Within that context, IJC provides new lawyers with training and community and places fellows at high need organizations across the country to work in removal defense. The hope is that, at the end of the fellowship, we will continue to work in immigration law.
As a fellow, I work for the Long Island Project, which is a collaboration between IJC and the Central Ameican Refugee Center in New York. We accept clients on a merit-blind bias. The more imminent the risk of deportation, the more likely we are to accept the case. Our intake team does not look at a client's chances of success, but rather looks at how close the client is to receiving a removal order if she/he does not have counsel. We handle a lot of asylum and special immigrant juvenile status cases, provide trainings and pro se clinics, and work on some cases where clients have already been ordered removed.
Q: How did you decide IJC was the right organization for you?
ME: What really attracted me to IJC was the mission, the community, and the training they provide their fellows. We have a supportive network of current and past IJC fellows, and I knew that I wanted, as a new lawyer, to have a community of people doing this work that I can learn from and collaborate with. In this work, you want to be surrounded by people who, after you've had a hard day, know exactly what you're talking about because they've had hard days like that. IJC also provides fellows a lot of secondary support with training, community events, and other resources.
As a newly admitted attorney, my goal is to learn as much as possible from my amazing supervisors, see as many types of cases as possible, and to grow as an attorney. I’m grateful to IJC because I was placed in an office where all of our clients receive zealous and quality representation, and we’re also committed to constant growth and learning.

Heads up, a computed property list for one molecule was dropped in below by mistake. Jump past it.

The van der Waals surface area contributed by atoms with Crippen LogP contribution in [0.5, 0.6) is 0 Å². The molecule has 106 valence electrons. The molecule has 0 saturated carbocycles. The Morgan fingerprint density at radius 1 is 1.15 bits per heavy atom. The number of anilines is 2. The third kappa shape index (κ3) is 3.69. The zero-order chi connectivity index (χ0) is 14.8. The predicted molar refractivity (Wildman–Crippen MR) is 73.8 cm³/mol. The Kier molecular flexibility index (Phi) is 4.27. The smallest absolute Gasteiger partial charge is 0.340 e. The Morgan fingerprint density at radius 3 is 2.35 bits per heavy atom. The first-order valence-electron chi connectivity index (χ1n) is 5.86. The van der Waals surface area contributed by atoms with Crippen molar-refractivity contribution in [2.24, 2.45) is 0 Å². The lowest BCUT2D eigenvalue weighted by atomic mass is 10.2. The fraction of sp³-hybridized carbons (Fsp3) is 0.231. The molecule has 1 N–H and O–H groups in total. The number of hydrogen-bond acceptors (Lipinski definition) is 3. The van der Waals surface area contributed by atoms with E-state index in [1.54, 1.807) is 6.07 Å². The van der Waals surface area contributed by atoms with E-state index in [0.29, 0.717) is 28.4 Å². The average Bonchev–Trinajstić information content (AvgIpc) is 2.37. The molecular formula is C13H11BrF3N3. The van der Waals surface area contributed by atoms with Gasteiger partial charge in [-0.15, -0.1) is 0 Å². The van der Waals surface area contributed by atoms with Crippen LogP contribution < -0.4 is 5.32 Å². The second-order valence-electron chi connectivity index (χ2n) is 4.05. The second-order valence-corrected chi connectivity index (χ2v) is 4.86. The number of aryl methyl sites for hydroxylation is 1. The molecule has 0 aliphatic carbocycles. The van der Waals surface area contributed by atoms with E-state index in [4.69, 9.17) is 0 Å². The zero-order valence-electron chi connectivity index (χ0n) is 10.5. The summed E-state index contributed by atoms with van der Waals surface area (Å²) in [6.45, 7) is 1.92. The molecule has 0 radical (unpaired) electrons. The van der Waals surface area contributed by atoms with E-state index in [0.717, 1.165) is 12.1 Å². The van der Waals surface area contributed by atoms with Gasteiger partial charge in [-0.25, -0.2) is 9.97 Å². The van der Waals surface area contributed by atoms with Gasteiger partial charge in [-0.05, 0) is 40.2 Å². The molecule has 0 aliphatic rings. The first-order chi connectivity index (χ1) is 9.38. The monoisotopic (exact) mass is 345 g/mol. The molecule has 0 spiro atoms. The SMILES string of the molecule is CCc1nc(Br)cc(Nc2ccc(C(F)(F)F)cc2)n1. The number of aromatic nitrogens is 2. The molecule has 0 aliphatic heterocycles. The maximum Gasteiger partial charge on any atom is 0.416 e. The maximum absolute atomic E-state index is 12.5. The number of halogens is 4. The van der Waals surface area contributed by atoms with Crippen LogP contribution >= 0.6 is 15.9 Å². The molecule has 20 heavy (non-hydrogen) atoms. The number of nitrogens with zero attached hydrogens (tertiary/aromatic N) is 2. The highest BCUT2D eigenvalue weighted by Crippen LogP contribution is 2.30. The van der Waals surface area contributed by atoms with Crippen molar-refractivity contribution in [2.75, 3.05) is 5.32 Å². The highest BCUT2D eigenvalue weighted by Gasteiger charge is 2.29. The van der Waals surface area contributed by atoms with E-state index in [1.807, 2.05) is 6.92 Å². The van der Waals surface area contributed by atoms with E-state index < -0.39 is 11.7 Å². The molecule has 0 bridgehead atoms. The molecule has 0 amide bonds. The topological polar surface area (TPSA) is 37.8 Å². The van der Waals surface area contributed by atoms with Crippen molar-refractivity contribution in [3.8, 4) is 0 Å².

Q: What advice would you give to law students wanting to work in immigration law?
ME: My advice is two-fold—take advantage of all DC has to offer and build your network.
As a student in DC, you have so many experiential learning opportunities. Intern, volunteer, or do a clinic so that when you graduate from law school you have practical experience. Practical experience is important in the public interest world. This work is hard, and we’re not paid Big Law salaries. Most public interest work, especially immigration law, has an emotional toll. The wins are amazing and the clients often inspiring. However, you don’t win every case. Organizations want to see that you have thought about everything this work entails. They want to be sure that you're not interested in any job, but instead that you've thought specifically about this job, their mission statement, and what the day-to-day is going to be like, and that you're all in.
Of equal importance is building a network of people you can rely on after law school ends. Find a group of friends that you feel really connected to and find mentors, whether professors or supervisors or other professionals, that you want to emulate. Reach out to them and be intentional in your relationships. I had mentors at GW Law like Professors Alberto Benítez, Paul Schiff Berman, and Paulina Vera. I also had incredible internship supervisors at The Bronx Defenders and the Public Defender Service of DC. Finding your network is important, both for support within your work and professional development. I'm happy to speak to any students, especially anyone interested in immigration law or public interest work!